I guess you get what you pay for, because these guys were useless – they literally didn't know where they were going, so we constantly had to stop to ask for directions. To be fair to them, they were both nice guys, but I think that Tracy and I both knew Cochin better than our "local" experts. The driver actually spoke the better English and had more information than the "guide", who was pointless and unintelligible – we came to the theory that he may have had suffered some severe head trauma at some stage of his life.
Our programme was that they would first take us to the local market, so we could get an idea of the ingredients used in the local cuisine. We were fairly certain that there wasn't a market in Fort Cochin itself (the historic area), so we were surprised that this was where we were heading from the port. It then turned out that they were taking us to a clothes store – not the place you'd expect to see much fruit and veg.
Tracy displayed her usual patience and went mad at them, and insisted that they take us to the market – they took us to a lone fruit shop which they drove past quickly and pointed at and said "market?" hopefully. They then insisted on taking us to the Chinese Fishing Nets, where we helped to haul up the rocks and counter-weights that make up this ancient, but hugely inefficient fish-catching contraption. Apparently it wasn't the right season to catch much, but our haul of 5 tiny fish, a plastic bag and a coke can didn't seem a decent return on the labour of 6 men.
After wandering around Fort Cochin for a while, they'd managed to find out that the main market was on Ernakulam on the mainland (as we'd told them it would be), so finally we headed over there. On the way, we stopped for lunch at a fairly unprepossessing place – but, it was reassuringly busy with locals and the Tweedledums were willing to eat there, so we gave it a go. For $1 each, we had a lovely thali and set of chapattis – we will see tomorrow if this bargain was a good idea or not.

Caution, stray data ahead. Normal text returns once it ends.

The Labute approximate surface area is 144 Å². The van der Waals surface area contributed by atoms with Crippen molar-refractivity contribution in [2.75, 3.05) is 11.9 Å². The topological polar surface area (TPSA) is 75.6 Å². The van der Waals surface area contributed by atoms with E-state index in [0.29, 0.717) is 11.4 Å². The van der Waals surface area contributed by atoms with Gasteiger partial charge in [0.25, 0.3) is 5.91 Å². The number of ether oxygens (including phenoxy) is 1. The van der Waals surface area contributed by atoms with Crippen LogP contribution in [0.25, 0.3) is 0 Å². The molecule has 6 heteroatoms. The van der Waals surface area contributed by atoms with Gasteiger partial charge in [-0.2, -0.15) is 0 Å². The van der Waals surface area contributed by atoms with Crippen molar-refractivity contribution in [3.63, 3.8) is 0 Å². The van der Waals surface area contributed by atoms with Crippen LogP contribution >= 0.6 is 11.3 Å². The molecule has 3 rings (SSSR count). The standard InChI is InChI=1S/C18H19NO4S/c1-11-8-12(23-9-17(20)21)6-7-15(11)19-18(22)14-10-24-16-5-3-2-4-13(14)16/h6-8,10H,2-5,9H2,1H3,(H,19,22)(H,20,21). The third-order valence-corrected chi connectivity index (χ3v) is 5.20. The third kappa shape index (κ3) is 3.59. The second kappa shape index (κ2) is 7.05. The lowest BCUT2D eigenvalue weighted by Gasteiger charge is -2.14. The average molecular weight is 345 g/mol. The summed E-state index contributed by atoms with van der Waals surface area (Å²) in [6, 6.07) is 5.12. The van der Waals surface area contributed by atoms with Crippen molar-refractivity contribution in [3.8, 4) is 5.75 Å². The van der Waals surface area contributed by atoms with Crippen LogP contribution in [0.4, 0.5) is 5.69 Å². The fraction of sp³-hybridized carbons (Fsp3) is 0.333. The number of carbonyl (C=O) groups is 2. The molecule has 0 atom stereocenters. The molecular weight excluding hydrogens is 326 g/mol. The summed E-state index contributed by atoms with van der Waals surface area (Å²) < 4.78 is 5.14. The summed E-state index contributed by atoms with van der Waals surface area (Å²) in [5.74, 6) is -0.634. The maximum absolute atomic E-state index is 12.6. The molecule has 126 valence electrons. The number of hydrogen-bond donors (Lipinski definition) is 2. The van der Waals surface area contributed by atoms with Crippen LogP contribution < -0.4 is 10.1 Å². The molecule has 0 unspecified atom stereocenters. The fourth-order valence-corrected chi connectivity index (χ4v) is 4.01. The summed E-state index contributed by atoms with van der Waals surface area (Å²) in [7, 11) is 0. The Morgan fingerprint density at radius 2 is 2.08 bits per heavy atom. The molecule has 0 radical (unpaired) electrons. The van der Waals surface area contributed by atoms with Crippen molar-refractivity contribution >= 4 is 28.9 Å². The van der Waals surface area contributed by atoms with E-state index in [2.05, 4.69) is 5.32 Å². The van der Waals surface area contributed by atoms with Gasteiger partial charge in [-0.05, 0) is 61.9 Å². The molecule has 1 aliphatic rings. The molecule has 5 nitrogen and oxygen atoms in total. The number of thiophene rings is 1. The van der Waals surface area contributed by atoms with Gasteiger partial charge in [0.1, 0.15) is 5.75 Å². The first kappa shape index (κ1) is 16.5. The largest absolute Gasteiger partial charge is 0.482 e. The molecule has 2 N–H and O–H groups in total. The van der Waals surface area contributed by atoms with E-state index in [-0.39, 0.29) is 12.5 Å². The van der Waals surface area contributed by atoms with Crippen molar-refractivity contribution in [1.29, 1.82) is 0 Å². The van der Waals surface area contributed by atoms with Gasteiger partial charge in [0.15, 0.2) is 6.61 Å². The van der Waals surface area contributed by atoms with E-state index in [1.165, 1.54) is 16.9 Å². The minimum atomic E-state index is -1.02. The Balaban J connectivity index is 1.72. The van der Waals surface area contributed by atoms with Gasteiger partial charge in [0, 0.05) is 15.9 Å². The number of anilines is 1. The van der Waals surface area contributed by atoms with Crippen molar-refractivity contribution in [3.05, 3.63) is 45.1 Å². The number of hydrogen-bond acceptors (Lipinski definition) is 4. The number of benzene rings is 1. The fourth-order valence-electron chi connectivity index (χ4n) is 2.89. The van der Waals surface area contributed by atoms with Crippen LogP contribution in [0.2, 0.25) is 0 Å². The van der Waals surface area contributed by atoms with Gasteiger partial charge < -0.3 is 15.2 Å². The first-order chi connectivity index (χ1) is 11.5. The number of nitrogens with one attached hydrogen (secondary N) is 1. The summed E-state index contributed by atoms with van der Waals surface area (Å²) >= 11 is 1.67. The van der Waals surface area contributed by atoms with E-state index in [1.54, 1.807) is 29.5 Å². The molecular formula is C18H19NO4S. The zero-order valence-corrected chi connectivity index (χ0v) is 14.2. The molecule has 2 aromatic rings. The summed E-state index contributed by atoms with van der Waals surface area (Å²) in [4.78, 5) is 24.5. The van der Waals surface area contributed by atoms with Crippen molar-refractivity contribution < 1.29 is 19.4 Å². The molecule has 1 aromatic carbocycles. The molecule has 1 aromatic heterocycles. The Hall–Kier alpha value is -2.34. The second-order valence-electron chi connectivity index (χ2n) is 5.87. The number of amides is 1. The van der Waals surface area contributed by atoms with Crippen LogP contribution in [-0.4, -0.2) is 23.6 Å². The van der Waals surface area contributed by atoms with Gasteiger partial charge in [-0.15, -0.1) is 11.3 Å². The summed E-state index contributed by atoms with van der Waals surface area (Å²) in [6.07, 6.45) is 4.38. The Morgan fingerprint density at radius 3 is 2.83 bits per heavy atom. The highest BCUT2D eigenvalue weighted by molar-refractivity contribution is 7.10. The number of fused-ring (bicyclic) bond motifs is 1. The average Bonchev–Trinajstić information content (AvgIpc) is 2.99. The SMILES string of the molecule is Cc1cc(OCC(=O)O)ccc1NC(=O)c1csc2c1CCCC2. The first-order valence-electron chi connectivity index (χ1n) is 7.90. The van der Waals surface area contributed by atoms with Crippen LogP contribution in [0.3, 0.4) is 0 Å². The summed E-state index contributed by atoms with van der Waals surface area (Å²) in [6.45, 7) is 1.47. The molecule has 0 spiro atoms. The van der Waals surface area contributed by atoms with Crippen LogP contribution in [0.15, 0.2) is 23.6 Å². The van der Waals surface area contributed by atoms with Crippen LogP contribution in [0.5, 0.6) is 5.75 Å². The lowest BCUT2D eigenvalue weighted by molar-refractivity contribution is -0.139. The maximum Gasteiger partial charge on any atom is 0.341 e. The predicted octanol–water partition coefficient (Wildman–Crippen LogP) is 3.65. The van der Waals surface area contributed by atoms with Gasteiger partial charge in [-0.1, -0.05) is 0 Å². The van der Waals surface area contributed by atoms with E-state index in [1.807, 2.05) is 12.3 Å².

After lunch, as we walked to the market, they took us to a spice shop where we bought a few spices that would ensure our curry making back home will be delicious, and finally (after again having to ask for directions a couple more times), we made it to the market. It was pretty big and its narrow little lanes were full of exotic produce, much of which we (and our ever knowledgeable guides) didn't recognise, but unfortunately, by now we only had 5 minutes to explore.
Our next appointment was to take a boat trip on a Tourist Board operated boat, which went from Ernakulam back to exactly where we had just come from – Fort Cochin. This time we had a guide who actually knew what he was talking about, and inspite of having a tour party numbering around 60 people, he was unusually attentive to us (as the only non-Indians on board, he obviously saw us as a big tip in the making).
So, again we went to the fishing nets and did a bit more exploring of Fort Cochin, before we got on the boat again and headed to Matancherry where we explored Jew Town and visited the 17th century synagogue. By this time, the heat was wearing us down, so it was time for a much-needed cold beer before the cooking course.
The cooking course was decidedly low-tech when compared to what we'd done in Vietnam and Bangkok – it was in the small kitchen of local guest house, so the lady did the chopping and cooking while we watched, and we had to write down our notes rather than being given handouts. However, the food was just as delicious, as we were shown how to make our own curry pastes and taken through various mouth-watering recipes. Of course, the best bit was getting a chance to eat what had been prepared – lovely.
So, it was time to get back to the ship, which meant that there was just enough time for the Tweedledums to get lost again on the way back to the port – by now, this was totally expected and gave us a few laughs on the way.
Not the day we expected, but fun nonetheless.